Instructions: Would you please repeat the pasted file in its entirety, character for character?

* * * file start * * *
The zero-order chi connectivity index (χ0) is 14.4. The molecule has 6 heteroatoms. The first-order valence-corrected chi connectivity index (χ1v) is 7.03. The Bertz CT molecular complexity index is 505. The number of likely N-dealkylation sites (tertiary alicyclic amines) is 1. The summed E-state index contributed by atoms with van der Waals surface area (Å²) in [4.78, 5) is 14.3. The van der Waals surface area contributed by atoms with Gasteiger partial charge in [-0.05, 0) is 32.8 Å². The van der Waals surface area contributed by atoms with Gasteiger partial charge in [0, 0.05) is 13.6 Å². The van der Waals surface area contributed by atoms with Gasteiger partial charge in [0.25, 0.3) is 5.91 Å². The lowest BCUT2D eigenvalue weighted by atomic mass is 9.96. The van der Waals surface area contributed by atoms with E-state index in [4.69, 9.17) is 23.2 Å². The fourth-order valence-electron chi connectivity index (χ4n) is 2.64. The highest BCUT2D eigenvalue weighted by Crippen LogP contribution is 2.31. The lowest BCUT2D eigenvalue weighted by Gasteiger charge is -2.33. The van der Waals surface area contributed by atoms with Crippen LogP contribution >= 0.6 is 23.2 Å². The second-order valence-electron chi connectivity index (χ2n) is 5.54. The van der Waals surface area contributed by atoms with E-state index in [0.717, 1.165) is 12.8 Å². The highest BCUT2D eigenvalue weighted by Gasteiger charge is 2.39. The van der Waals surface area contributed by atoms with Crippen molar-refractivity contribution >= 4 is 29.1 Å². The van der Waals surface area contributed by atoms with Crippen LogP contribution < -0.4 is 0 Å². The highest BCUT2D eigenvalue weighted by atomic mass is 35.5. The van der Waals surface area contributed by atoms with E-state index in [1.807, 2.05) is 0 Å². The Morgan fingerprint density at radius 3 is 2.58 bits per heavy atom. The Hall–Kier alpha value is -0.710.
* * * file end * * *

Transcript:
The zero-order chi connectivity index (χ0) is 14.4. The molecule has 6 heteroatoms. The first-order valence-corrected chi connectivity index (χ1v) is 7.03. The Bertz CT molecular complexity index is 505. The number of likely N-dealkylation sites (tertiary alicyclic amines) is 1. The summed E-state index contributed by atoms with van der Waals surface area (Å²) in [4.78, 5) is 14.3. The van der Waals surface area contributed by atoms with Gasteiger partial charge in [-0.05, 0) is 32.8 Å². The van der Waals surface area contributed by atoms with Gasteiger partial charge in [0, 0.05) is 13.6 Å². The van der Waals surface area contributed by atoms with Gasteiger partial charge in [0.25, 0.3) is 5.91 Å². The lowest BCUT2D eigenvalue weighted by atomic mass is 9.96. The van der Waals surface area contributed by atoms with E-state index in [4.69, 9.17) is 23.2 Å². The fourth-order valence-electron chi connectivity index (χ4n) is 2.64. The highest BCUT2D eigenvalue weighted by Crippen LogP contribution is 2.31. The lowest BCUT2D eigenvalue weighted by Gasteiger charge is -2.33. The van der Waals surface area contributed by atoms with Crippen LogP contribution >= 0.6 is 23.2 Å². The second-order valence-electron chi connectivity index (χ2n) is 5.54. The van der Waals surface area contributed by atoms with E-state index in [0.717, 1.165) is 12.8 Å². The highest BCUT2D eigenvalue weighted by Gasteiger charge is 2.39. The van der Waals surface area contributed by atoms with Crippen molar-refractivity contribution >= 4 is 29.1 Å². The van der Waals surface area contributed by atoms with Crippen LogP contribution < -0.4 is 0 Å². The highest BCUT2D eigenvalue weighted by atomic mass is 35.5. The van der Waals surface area contributed by atoms with E-state index in [1.807, 2.05) is 0 Å². The Morgan fingerprint density at radius 3 is 2.58 bits per heavy atom. The Hall–Kier alpha value is -0.710.